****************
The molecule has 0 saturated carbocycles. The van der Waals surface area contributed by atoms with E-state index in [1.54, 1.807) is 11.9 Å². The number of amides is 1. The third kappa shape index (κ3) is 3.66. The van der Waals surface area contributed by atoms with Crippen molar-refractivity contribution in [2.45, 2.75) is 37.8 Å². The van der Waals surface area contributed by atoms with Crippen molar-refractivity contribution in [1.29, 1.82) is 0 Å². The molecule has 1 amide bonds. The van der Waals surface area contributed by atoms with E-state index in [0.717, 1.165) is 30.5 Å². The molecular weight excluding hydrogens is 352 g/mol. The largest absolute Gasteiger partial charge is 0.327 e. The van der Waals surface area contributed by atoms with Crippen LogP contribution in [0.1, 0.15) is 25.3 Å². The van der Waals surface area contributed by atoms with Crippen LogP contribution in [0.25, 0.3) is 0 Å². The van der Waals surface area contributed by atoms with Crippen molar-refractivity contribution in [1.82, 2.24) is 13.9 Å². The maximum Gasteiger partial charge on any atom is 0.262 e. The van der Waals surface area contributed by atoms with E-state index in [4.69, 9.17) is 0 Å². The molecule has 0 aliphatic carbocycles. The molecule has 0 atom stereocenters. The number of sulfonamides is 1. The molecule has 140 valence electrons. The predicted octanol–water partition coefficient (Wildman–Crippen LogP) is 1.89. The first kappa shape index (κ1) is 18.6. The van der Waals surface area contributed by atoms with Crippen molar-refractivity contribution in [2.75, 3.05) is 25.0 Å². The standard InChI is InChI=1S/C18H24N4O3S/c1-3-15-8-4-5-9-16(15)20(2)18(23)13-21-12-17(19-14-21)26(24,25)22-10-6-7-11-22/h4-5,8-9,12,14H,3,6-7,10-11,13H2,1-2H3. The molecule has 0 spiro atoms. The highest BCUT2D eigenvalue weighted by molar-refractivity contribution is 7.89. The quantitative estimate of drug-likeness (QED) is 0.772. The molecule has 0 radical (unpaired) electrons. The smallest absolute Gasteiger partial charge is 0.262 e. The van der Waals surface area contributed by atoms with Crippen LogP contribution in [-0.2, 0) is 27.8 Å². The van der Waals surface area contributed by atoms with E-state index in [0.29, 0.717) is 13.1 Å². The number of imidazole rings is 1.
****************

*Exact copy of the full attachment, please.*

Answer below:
The molecule has 0 saturated carbocycles. The van der Waals surface area contributed by atoms with E-state index in [1.54, 1.807) is 11.9 Å². The number of amides is 1. The third kappa shape index (κ3) is 3.66. The van der Waals surface area contributed by atoms with Crippen molar-refractivity contribution in [2.45, 2.75) is 37.8 Å². The van der Waals surface area contributed by atoms with Crippen molar-refractivity contribution in [1.29, 1.82) is 0 Å². The molecule has 1 amide bonds. The van der Waals surface area contributed by atoms with E-state index in [0.717, 1.165) is 30.5 Å². The molecular weight excluding hydrogens is 352 g/mol. The largest absolute Gasteiger partial charge is 0.327 e. The van der Waals surface area contributed by atoms with Crippen LogP contribution in [0.1, 0.15) is 25.3 Å². The van der Waals surface area contributed by atoms with Crippen LogP contribution in [0.25, 0.3) is 0 Å². The van der Waals surface area contributed by atoms with Crippen molar-refractivity contribution in [1.82, 2.24) is 13.9 Å². The maximum Gasteiger partial charge on any atom is 0.262 e. The van der Waals surface area contributed by atoms with E-state index in [4.69, 9.17) is 0 Å². The molecule has 0 aliphatic carbocycles. The molecule has 0 atom stereocenters. The number of sulfonamides is 1. The molecule has 140 valence electrons. The predicted octanol–water partition coefficient (Wildman–Crippen LogP) is 1.89. The first kappa shape index (κ1) is 18.6. The van der Waals surface area contributed by atoms with Crippen molar-refractivity contribution in [2.75, 3.05) is 25.0 Å². The standard InChI is InChI=1S/C18H24N4O3S/c1-3-15-8-4-5-9-16(15)20(2)18(23)13-21-12-17(19-14-21)26(24,25)22-10-6-7-11-22/h4-5,8-9,12,14H,3,6-7,10-11,13H2,1-2H3. The molecule has 0 spiro atoms. The highest BCUT2D eigenvalue weighted by molar-refractivity contribution is 7.89. The quantitative estimate of drug-likeness (QED) is 0.772. The molecule has 0 radical (unpaired) electrons. The smallest absolute Gasteiger partial charge is 0.262 e. The van der Waals surface area contributed by atoms with Crippen LogP contribution in [-0.2, 0) is 27.8 Å². The van der Waals surface area contributed by atoms with E-state index in [0.29, 0.717) is 13.1 Å². The number of imidazole rings is 1.